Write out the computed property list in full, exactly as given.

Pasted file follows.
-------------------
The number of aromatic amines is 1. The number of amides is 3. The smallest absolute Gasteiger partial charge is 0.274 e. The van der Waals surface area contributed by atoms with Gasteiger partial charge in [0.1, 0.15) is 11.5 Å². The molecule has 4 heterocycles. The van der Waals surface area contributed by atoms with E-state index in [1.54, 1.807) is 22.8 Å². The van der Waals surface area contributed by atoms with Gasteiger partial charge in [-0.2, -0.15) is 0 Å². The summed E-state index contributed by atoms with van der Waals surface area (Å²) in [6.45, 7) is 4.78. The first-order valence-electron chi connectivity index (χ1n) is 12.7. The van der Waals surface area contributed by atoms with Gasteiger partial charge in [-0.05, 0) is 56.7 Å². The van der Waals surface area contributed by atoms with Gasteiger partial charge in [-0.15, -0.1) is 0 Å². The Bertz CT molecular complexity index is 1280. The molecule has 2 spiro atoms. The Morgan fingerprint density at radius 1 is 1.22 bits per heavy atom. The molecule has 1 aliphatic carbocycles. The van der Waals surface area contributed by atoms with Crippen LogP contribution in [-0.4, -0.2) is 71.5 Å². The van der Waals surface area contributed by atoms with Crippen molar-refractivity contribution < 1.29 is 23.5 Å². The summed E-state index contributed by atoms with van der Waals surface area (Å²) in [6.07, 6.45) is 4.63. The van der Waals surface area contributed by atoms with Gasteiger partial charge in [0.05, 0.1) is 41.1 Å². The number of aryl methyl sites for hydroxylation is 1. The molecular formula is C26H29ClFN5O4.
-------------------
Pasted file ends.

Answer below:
The number of aromatic amines is 1. The number of amides is 3. The smallest absolute Gasteiger partial charge is 0.274 e. The van der Waals surface area contributed by atoms with Gasteiger partial charge in [0.1, 0.15) is 11.5 Å². The molecule has 4 heterocycles. The van der Waals surface area contributed by atoms with E-state index in [1.54, 1.807) is 22.8 Å². The van der Waals surface area contributed by atoms with Gasteiger partial charge in [-0.2, -0.15) is 0 Å². The summed E-state index contributed by atoms with van der Waals surface area (Å²) in [6.45, 7) is 4.78. The first-order valence-electron chi connectivity index (χ1n) is 12.7. The van der Waals surface area contributed by atoms with Gasteiger partial charge in [-0.05, 0) is 56.7 Å². The van der Waals surface area contributed by atoms with Gasteiger partial charge in [-0.15, -0.1) is 0 Å². The Bertz CT molecular complexity index is 1280. The molecule has 2 spiro atoms. The Morgan fingerprint density at radius 1 is 1.22 bits per heavy atom. The molecule has 1 aliphatic carbocycles. The van der Waals surface area contributed by atoms with Crippen LogP contribution in [-0.4, -0.2) is 71.5 Å². The van der Waals surface area contributed by atoms with Crippen molar-refractivity contribution < 1.29 is 23.5 Å². The summed E-state index contributed by atoms with van der Waals surface area (Å²) in [6.07, 6.45) is 4.63. The van der Waals surface area contributed by atoms with Gasteiger partial charge in [0.05, 0.1) is 41.1 Å². The number of aryl methyl sites for hydroxylation is 1. The molecular formula is C26H29ClFN5O4.